Botanical Name: Galium aparine | Family: Rubiaceae
Common name(s): Cleavers, Clivers, Clives, Goose Grass, Bedstraw
- Annual; wild, considered a weed | Zones 4-7 | Creeping/climbing plant that can grow up to 6′ | Very small white flowers in late spring/summer | Small, hooked hairs on leaves and stems | Root can be used as a permanent red dye
- Grows everywhere, likes moisture
Harvest from spring to fall
PREPARATION / DOSAGE
Infusion: Pour 1 cup boiling water over 2-3 teaspoonful of dried herb and let sit for 10-15 minutes. Drink 3x/day.
Tincture: Take 2 – 4ml 3x/day
Juice: The juiced (or pulverized) plant is stronger medicine than an infusion. Take 1 teaspoon, 2 – 3x/day as a tonic, or can be used in external preparations (compress, cream, hair rinse)
Food: Can be eaten as a green, like spinach.
Oil: Infuse wilted fresh greens in oil and use directly or to make a cream.
Constituents: Coumarins, glycosides, tannins, citric acid
Uses: Lymphatic cleanser, cystitis or gravel, bed wetting, to break fevers, skin conditions, like dandruff and psoriasis, but also burns and inflammations.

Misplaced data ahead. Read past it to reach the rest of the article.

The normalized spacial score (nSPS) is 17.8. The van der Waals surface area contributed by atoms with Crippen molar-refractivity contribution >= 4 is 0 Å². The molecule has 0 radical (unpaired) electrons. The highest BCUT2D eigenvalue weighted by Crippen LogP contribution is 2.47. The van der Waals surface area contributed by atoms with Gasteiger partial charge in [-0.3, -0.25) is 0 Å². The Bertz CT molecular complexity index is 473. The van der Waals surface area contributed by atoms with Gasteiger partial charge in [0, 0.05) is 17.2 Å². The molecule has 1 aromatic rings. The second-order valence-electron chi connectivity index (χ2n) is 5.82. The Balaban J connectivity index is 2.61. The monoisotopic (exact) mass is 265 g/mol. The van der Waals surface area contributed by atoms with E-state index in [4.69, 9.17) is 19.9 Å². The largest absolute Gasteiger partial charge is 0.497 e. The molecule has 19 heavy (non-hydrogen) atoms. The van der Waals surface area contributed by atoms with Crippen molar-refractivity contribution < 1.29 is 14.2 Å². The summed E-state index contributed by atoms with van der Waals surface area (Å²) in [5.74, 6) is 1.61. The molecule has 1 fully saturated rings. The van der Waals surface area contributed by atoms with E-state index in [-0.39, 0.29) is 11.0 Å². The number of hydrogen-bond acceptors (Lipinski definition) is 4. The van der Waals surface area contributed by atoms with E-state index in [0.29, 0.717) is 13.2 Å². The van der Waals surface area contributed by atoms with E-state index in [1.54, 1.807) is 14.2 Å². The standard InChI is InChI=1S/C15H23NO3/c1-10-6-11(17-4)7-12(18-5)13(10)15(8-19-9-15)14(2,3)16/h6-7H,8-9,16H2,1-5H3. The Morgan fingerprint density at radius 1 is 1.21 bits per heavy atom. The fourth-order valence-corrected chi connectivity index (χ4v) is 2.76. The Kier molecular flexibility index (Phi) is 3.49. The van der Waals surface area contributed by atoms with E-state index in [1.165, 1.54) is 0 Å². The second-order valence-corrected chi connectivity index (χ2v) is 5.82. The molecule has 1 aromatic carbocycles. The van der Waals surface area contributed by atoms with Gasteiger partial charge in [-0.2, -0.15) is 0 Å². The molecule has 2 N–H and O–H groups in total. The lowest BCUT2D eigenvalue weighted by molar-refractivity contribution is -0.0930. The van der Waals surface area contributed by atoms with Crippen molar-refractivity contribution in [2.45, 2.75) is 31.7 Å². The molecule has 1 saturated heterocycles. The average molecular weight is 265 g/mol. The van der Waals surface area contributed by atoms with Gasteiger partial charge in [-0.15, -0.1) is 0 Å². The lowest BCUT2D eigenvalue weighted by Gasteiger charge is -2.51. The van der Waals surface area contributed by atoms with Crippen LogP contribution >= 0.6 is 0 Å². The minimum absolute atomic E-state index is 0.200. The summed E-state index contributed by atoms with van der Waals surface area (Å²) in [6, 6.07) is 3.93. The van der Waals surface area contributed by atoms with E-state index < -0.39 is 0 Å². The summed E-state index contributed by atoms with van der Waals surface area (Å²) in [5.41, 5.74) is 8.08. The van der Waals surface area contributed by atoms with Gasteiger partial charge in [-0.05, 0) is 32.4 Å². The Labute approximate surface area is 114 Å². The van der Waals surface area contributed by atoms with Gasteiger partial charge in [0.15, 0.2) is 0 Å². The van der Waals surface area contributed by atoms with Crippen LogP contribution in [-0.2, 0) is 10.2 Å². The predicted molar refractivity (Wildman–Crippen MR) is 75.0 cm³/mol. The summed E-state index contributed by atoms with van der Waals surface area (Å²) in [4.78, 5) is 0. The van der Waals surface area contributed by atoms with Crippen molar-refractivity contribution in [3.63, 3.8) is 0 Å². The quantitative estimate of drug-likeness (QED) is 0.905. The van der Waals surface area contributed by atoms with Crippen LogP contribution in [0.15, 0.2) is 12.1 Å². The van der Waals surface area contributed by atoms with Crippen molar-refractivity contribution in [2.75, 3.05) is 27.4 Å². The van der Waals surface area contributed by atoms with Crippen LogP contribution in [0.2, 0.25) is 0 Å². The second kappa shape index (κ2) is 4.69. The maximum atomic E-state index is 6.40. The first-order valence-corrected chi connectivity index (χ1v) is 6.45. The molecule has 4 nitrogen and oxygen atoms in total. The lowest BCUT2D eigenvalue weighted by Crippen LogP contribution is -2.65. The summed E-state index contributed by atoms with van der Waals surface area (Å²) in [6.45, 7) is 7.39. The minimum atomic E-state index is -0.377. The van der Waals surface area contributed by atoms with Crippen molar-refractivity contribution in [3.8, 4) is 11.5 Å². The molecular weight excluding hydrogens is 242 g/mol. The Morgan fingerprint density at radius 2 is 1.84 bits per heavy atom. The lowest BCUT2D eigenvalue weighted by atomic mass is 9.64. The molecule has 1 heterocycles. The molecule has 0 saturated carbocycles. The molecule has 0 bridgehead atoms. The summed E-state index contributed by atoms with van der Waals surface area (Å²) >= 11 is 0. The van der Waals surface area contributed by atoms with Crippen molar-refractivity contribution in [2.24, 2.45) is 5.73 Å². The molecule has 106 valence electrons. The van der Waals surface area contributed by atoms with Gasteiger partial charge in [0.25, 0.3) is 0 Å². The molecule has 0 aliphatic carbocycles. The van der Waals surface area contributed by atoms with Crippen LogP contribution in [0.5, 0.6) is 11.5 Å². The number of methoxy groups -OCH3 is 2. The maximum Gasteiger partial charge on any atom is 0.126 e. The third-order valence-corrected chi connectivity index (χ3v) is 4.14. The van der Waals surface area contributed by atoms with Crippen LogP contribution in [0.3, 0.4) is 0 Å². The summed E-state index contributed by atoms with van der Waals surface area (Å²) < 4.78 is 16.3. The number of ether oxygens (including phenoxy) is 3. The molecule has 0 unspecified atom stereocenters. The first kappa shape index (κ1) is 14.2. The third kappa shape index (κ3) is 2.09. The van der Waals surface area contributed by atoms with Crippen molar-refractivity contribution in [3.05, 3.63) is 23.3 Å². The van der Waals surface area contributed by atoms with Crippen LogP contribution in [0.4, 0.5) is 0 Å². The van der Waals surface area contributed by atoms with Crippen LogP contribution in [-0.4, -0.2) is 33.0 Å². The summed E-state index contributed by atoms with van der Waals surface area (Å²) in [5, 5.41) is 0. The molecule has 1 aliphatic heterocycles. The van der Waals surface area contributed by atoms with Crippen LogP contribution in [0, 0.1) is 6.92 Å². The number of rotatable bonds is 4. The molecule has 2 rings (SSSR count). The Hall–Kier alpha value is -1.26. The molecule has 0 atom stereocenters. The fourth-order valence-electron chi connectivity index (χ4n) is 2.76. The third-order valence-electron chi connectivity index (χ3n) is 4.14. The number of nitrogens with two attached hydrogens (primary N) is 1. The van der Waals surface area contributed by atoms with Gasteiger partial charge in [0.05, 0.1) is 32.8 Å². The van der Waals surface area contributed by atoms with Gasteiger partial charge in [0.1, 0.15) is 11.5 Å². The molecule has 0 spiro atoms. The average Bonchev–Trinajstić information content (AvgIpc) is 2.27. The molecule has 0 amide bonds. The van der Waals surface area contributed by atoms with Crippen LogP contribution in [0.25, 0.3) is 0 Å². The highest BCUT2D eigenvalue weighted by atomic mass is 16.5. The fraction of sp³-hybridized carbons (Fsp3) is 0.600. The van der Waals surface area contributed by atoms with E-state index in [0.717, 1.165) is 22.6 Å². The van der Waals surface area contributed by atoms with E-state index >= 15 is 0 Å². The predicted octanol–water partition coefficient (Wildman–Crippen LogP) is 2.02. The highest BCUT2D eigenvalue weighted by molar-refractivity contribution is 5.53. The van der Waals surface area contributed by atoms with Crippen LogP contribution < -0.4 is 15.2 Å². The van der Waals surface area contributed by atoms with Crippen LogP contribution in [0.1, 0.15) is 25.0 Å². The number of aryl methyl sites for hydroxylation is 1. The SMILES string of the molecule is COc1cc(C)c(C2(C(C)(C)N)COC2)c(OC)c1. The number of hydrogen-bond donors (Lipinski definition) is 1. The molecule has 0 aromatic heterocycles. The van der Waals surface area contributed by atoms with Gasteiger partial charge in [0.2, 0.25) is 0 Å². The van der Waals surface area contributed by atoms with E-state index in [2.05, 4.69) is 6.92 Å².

Combinations: Poke root* and echinacea for the lymphatic system; Yellow Dock and Burdock for skin conditions.
Cautions: Cleavers can cause a rash in some individuals. If you break out in a rash, DO NOT ingest the plant. Cleavers is also highly astringent and should only be taken internally for up to two weeks, then skip one or two weeks before taking again.
- Bitter, cool
- The Complete Medicinal Herbal, by Penelope Ody
- Holistic Herbal, by David Hoffman
- The Way of Herbs, by Michael Tierra
- Back to Eden, by Jethro Kloss
- Edible Wild Food
- Backyard Patch Herbal Blog
- photo credit: Cleavers via photopin (license)
*Poke weed (recommended in more than one source as a combination with cleavers) is a very powerful and toxic plant. Please read the information at the link provided. R-E-S-P-E-C-T.